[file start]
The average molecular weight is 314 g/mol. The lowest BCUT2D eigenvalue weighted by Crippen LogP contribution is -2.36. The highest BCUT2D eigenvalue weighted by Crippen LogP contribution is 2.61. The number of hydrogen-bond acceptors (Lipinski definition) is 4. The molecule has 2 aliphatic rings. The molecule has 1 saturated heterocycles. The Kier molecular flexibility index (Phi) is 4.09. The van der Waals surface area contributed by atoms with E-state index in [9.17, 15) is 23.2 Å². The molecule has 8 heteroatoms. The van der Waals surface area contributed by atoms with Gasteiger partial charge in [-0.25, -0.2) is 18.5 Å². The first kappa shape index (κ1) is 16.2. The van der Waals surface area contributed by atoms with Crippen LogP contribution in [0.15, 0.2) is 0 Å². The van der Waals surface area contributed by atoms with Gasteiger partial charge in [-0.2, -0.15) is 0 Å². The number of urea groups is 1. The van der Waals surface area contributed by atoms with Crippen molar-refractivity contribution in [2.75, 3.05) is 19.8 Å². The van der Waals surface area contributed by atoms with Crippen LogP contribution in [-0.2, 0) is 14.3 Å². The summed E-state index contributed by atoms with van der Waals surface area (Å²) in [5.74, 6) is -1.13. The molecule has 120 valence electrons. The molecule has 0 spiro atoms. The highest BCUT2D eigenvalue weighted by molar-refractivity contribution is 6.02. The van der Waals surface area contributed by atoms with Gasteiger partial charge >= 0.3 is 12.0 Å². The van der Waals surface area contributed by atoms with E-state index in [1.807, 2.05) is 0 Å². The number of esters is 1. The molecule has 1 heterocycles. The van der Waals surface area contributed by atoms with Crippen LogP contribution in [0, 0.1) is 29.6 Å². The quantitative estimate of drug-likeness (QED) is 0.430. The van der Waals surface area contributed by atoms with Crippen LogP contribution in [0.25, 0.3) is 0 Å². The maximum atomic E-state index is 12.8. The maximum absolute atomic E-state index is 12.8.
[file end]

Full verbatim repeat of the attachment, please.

The average molecular weight is 314 g/mol. The lowest BCUT2D eigenvalue weighted by Crippen LogP contribution is -2.36. The highest BCUT2D eigenvalue weighted by Crippen LogP contribution is 2.61. The number of hydrogen-bond acceptors (Lipinski definition) is 4. The molecule has 2 aliphatic rings. The molecule has 1 saturated heterocycles. The Kier molecular flexibility index (Phi) is 4.09. The van der Waals surface area contributed by atoms with E-state index in [9.17, 15) is 23.2 Å². The molecule has 8 heteroatoms. The van der Waals surface area contributed by atoms with Gasteiger partial charge in [-0.25, -0.2) is 18.5 Å². The first kappa shape index (κ1) is 16.2. The van der Waals surface area contributed by atoms with Crippen LogP contribution in [0.15, 0.2) is 0 Å². The van der Waals surface area contributed by atoms with Gasteiger partial charge in [-0.2, -0.15) is 0 Å². The number of urea groups is 1. The van der Waals surface area contributed by atoms with Crippen molar-refractivity contribution in [2.75, 3.05) is 19.8 Å². The van der Waals surface area contributed by atoms with Crippen LogP contribution in [-0.2, 0) is 14.3 Å². The summed E-state index contributed by atoms with van der Waals surface area (Å²) in [5.74, 6) is -1.13. The molecule has 120 valence electrons. The molecule has 0 spiro atoms. The highest BCUT2D eigenvalue weighted by molar-refractivity contribution is 6.02. The van der Waals surface area contributed by atoms with Gasteiger partial charge >= 0.3 is 12.0 Å². The van der Waals surface area contributed by atoms with E-state index in [1.807, 2.05) is 0 Å². The number of esters is 1. The molecule has 1 heterocycles. The van der Waals surface area contributed by atoms with Crippen LogP contribution in [0, 0.1) is 29.6 Å². The quantitative estimate of drug-likeness (QED) is 0.430. The van der Waals surface area contributed by atoms with Crippen LogP contribution in [0.25, 0.3) is 0 Å². The maximum atomic E-state index is 12.8. The maximum absolute atomic E-state index is 12.8.